Juliana: Do you write a story to fit a certain theme, say for an anthology? Or do you write the stories as they come to you and then try to find them a home?

Nathan: I have done both. I started by writing for a few calls and then just kept writing an assortment of stories. There are a lot of places to place a Ghost story, or horror in general. It’s the more specific that are harder to place if they aren’t accepted to the specific submission call. So it varies, and I like that. I guess the more specific ones would be much harder to place if they are rejected, and rejection is a big part of the game. So at this time I haven’t written a lot of stories for the very specific ie. Lovecraftian Robot Romance set in Canada.

Juliana: Leading on from the last question, what are your top sources of inspiration?

Nathan: I loved the serial TV shows growing up. Are You Afraid of the Dark, Goosebumps, when I was a kid…then Outer Limits, and Twilight Zone. Also X-Files, Star Trek, Star Wars…all of those influence the way my brain thinks of ideas. I also read a lot. There is never a time when I don’t have a book on the go, so my imagination is always being spurred on by something new and exciting.

Juliana: You’ve been having a lot of success with publishing your stories. What are your publishing tips? Is it simply a case of perseverance or is there more to it?

Nathan: I think that some of it was luck. Kraxon Magazine gave me my first ‘Yes’ with Central Park in the Dark, and I will forever be thankful for that. He has given a lot of great people’s stories a home on his site. Then Tickety Boo Press took ‘A Haunting Past’. I think getting over the initial hump of getting published was all I needed. With that I got some confidence, and I also have had amazing people at my side. With people like you, Juliana, helping me with Beta reading, and improving my stories, I have been able to have polished pieces that might stand out for that reason. So it is imperative that you send as polished of a piece as possible. Don’t write a first draft, and fire if off into the world. Get it beta read, and take the advice of your colleagues. An outside perspective is very important in making sure your pieces are always improving.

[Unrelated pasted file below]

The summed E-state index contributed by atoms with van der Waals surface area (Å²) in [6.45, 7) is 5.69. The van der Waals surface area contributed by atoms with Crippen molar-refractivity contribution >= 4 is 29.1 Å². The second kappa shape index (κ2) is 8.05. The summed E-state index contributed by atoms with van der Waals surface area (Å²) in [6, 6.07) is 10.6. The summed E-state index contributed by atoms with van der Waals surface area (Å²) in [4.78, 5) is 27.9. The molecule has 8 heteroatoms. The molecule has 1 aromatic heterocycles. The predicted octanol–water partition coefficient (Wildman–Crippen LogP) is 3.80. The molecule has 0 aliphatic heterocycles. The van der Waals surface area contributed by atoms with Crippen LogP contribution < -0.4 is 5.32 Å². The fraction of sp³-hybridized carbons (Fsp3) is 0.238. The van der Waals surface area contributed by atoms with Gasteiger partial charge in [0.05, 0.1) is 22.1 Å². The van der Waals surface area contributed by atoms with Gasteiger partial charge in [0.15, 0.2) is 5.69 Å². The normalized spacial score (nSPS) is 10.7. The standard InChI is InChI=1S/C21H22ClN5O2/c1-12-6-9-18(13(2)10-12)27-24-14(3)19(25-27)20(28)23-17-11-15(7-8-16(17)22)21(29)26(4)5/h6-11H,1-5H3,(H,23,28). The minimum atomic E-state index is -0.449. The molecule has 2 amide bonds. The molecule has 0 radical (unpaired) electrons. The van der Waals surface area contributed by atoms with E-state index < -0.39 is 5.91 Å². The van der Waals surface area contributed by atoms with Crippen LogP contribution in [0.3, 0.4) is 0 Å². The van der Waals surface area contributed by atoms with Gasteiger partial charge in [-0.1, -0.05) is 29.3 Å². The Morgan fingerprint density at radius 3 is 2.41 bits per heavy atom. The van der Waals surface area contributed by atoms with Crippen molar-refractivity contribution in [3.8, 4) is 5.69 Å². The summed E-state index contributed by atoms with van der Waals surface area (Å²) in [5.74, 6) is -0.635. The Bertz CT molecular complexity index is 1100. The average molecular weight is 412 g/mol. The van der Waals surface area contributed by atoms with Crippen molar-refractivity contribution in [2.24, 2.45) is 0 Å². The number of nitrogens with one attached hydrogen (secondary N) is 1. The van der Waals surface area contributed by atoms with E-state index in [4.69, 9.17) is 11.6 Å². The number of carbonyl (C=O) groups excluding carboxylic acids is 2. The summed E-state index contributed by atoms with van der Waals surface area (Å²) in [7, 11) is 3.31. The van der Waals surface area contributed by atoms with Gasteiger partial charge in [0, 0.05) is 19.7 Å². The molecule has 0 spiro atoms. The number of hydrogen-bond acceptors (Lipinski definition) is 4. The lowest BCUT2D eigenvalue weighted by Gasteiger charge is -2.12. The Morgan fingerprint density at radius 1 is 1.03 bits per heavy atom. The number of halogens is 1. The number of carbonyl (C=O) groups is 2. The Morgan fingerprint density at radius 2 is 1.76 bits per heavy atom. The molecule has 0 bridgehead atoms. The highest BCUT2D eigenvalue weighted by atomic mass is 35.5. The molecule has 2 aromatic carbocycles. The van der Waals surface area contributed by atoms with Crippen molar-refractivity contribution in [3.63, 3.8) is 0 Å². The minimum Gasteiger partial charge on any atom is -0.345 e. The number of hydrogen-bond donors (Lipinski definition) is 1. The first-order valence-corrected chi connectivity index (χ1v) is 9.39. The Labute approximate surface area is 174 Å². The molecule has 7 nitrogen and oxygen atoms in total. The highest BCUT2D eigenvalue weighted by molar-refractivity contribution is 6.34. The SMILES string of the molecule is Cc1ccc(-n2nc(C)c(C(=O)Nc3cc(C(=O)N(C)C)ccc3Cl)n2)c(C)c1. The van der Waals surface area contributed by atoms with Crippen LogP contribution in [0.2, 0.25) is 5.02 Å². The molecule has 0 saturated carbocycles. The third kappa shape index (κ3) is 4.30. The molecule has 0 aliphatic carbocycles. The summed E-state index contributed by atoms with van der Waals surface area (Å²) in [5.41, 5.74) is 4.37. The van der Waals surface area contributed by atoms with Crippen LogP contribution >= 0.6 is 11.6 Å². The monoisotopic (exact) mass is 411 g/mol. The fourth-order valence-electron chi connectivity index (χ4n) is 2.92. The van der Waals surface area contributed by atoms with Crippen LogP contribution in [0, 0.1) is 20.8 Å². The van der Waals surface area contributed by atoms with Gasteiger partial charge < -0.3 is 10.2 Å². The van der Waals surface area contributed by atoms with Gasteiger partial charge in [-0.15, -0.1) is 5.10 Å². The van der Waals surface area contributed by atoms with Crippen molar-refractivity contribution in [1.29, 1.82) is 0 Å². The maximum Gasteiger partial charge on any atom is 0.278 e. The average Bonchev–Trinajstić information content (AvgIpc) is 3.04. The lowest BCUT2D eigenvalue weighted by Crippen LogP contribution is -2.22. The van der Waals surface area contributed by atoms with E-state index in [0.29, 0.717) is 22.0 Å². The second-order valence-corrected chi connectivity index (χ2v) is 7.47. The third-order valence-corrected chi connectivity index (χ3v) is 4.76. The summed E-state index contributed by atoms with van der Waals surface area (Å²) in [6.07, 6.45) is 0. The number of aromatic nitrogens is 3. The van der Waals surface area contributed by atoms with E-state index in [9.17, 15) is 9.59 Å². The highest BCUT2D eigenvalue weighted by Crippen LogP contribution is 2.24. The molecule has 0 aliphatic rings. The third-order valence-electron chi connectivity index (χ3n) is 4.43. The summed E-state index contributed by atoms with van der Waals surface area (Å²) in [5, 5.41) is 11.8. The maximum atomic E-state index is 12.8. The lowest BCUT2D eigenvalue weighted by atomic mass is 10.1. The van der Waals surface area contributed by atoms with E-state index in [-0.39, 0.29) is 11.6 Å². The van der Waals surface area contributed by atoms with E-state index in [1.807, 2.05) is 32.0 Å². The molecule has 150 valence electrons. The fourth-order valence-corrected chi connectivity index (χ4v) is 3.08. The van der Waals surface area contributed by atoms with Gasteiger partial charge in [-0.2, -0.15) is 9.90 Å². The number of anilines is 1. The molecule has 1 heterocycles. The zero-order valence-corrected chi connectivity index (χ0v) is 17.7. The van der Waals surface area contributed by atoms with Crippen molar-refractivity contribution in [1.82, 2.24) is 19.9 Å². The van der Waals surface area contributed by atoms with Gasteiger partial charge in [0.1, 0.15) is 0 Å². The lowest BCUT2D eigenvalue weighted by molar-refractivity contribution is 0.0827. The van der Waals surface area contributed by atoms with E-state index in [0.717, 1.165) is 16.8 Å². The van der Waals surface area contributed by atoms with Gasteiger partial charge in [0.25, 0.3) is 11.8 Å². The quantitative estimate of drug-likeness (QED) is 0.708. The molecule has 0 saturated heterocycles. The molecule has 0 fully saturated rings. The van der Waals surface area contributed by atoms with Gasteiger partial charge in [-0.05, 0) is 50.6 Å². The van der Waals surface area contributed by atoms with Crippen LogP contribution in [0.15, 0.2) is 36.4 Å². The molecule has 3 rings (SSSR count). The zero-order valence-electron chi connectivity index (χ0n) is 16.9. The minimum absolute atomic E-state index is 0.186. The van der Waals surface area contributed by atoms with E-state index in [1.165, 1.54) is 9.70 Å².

I remember talking with Em (E.J.Tett) about it, and she said that it can be like a snowball. Once you get a yes, the momentum keeps going. That being said, you have to work your butt off to get those yeses. You have to keep writing, subbing, writing, and subbing. Not every story needs to be put out there to the world, but as an author, we know which ones we really want to find a home. Then you can get to know some of the publishers, and maybe next time you can get in with them because they enjoyed your work, and you were nice to work with etc. I have also made a habit of trying to spread myself out there. I think getting stories into multiple publisher’s anthologies is a good way to make contacts and network.